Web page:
Q. Coming to Carlyle, how did you scale it up from ground up?
We wanted to be small but then we had a good record, we could grow in other areas. We were one of the first private equity firms that said let’s go global. And we opened up in Asia about 20 years ago. In India, we have an office in Mumbai and have made a lot of investments in recent years, as have other private equity firms. It’s a place that has been very attractive to us. But we’ve invested a lot in China as well and in Southeast Asia and Japan and Korea. We just started building one step at a time. If you think at the beginning that you're going to build a great company, that it’s going to conquer the world, you probably will make a mistake. You’ve got to start slow and let it build up gradually.

Q. When did you decide to start giving your wealth away?
Forbes magazine, you must be familiar with that, publish people’s net worth. One time, they published mine and it was very high. I hadn’t really told a lot of people that I might be as wealthy as Forbes thought. All of a sudden, people started saying, well, you have this much money, what do you do with it? I realised I didn’t need to spend that much money as I'm not a big spender. I decided I would start giving it away. Then Bill Gates came to see me and talked about the Giving Pledge, and I signed up. I decided that, in the end, the greatest happiness in life comes from giving away money or your wealth or your ideas to other people, and dying with a lot of material possessions isn't necessarily going to make you happy.

Q. What makes you like private equity so much? And any transaction you like?
I facetiously have said it’s the highest calling of mankind, which is obviously tongue-in-cheek. But I do think you have a chance to make companies, which are not so wonderful, better, and therefore keep people employed, create wealth for the investors, and also for yourself that gives you the opportunity to give money away. I do think it is a very good part of capitalism even though it has its faults, like all parts of capitalism. I think, generally, private equity has worked reasonably well, not just the US, but in countries elsewhere too, like India.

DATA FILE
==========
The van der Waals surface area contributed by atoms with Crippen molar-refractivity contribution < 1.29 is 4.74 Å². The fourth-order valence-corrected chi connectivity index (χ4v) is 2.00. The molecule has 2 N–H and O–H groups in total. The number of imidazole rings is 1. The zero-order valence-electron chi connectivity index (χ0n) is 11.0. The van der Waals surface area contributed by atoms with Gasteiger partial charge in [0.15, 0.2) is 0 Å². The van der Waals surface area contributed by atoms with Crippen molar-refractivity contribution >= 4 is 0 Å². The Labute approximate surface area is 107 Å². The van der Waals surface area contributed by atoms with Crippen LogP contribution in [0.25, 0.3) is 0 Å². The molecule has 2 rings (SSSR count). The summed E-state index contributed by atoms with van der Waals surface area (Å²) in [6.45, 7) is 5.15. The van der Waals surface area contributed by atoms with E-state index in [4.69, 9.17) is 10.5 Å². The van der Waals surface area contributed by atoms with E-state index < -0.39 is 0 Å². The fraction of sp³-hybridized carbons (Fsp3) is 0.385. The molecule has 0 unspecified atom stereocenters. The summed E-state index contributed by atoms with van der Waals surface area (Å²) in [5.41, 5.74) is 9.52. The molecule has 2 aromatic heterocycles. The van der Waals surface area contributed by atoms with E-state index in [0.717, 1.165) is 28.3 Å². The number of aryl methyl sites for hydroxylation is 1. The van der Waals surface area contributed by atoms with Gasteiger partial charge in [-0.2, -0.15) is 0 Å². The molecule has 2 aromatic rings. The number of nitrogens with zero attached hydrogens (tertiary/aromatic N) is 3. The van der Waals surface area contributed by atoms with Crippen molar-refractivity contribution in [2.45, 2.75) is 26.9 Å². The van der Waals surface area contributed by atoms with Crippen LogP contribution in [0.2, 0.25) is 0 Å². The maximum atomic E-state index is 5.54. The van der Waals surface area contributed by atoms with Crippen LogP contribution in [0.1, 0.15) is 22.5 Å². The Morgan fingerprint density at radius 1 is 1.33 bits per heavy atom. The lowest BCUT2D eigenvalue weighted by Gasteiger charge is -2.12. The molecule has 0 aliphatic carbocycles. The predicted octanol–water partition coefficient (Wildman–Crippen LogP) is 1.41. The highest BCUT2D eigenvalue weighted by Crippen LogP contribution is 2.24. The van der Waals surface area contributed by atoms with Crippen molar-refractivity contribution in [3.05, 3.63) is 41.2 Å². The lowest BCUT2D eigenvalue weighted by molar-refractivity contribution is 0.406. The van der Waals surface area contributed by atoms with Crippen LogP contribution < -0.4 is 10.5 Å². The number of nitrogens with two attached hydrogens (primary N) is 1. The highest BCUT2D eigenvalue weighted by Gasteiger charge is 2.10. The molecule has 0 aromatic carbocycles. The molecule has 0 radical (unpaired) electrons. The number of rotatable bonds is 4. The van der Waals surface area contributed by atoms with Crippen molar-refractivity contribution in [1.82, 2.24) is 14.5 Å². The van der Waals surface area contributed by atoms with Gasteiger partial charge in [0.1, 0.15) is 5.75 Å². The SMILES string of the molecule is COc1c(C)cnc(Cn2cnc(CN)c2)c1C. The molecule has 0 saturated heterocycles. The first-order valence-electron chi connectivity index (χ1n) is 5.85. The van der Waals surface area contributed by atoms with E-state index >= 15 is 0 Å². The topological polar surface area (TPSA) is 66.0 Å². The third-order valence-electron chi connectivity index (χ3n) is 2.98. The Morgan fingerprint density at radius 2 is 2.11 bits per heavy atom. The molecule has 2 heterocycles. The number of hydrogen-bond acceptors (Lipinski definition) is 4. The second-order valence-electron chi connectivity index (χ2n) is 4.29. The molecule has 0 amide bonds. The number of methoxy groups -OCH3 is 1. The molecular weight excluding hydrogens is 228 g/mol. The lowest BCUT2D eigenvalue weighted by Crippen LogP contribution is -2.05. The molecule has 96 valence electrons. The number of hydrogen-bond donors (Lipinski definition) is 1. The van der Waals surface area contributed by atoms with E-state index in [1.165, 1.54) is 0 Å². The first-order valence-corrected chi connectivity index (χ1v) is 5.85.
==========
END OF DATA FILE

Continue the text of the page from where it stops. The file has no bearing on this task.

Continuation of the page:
I like all the transactions that worked out, we made a lot of buyout investments that made billions of dollars for our investors. We’ve made a lot of good investments in Asia. And it takes three, four or five years before you know if you really have a good investment. By the way, in India, we made a very good investment in HDFC. We did well for our investors there.

Q. With the impact of the pandemic, are you looking at any other causes that you would like to contribute to as part of your philanthropic activity?
I've said in some interviews recently that I'm starting to give away more money and that got more people to call me. But I do think I’m probably going to increase the amount of money I'm giving to the healthcare area, because Covid-19 has made us all realise how vulnerable we are. It made me realise about my own mortality, because somebody my age can get it and in two weeks you’re gone. It’s not the same as other diseases where you can keep yourself alive for five or 10 or 15 years with good doctors. Covid-19 has changed my perspective and I'm trying very hard to complete my bucket list before too long.

Q. What are the things on your bucket list during the lockdown?
To do an interview with Forbes India and now I have checked that off. But I've also been living in my house mostly for the last six months; earlier I used to travel 240 days a year and everywhere in the world. Now, I just sit at home and I have various TV studios and zoom cameras and computer screens there, and I go from one to another. So, I’m not sure I am doing anything other than gaining weight. Unfortunately, I think somebody is coming into my house every day and putting a new scale in that shows more than 10 pounds being gained every day.

Q. And when it comes to India operations, are you looking at increasing the pool of capital?
We have a very good team in India and have made a number of investments recently. We've agreed to do some others that haven’t been announced. But we’re very bullish on India. It’s a place where I first went in 1970 right after I graduated from college, and spent about a month in Calcutta, in Delhi, in what was then Bombay, and in Srinagar on some houseboats, where the Beatles had previously been. I really admired India and tried to get back there if I can once a year.

Q. We are seeing a huge valuation mismatch between capital markets and the private deal space. How do you see things changing in the next one year?
I think the stock market has been ebullient because the Federal Reserve in our country and the US government and the Congress have put a lot of money in it. But the underlying economy is not as strong and that we run the risk of a slowdown again. I am a little worried the stock market might be higher than maybe where it should be. But remember, the stock market has been fuelled by technology companies like Amazon, Apple etc. If you were to strip them out, the stock market isn't as wonderful as it might appear to be. If you’re in technology, it’s great, if you’re not, you’ve gotta be careful.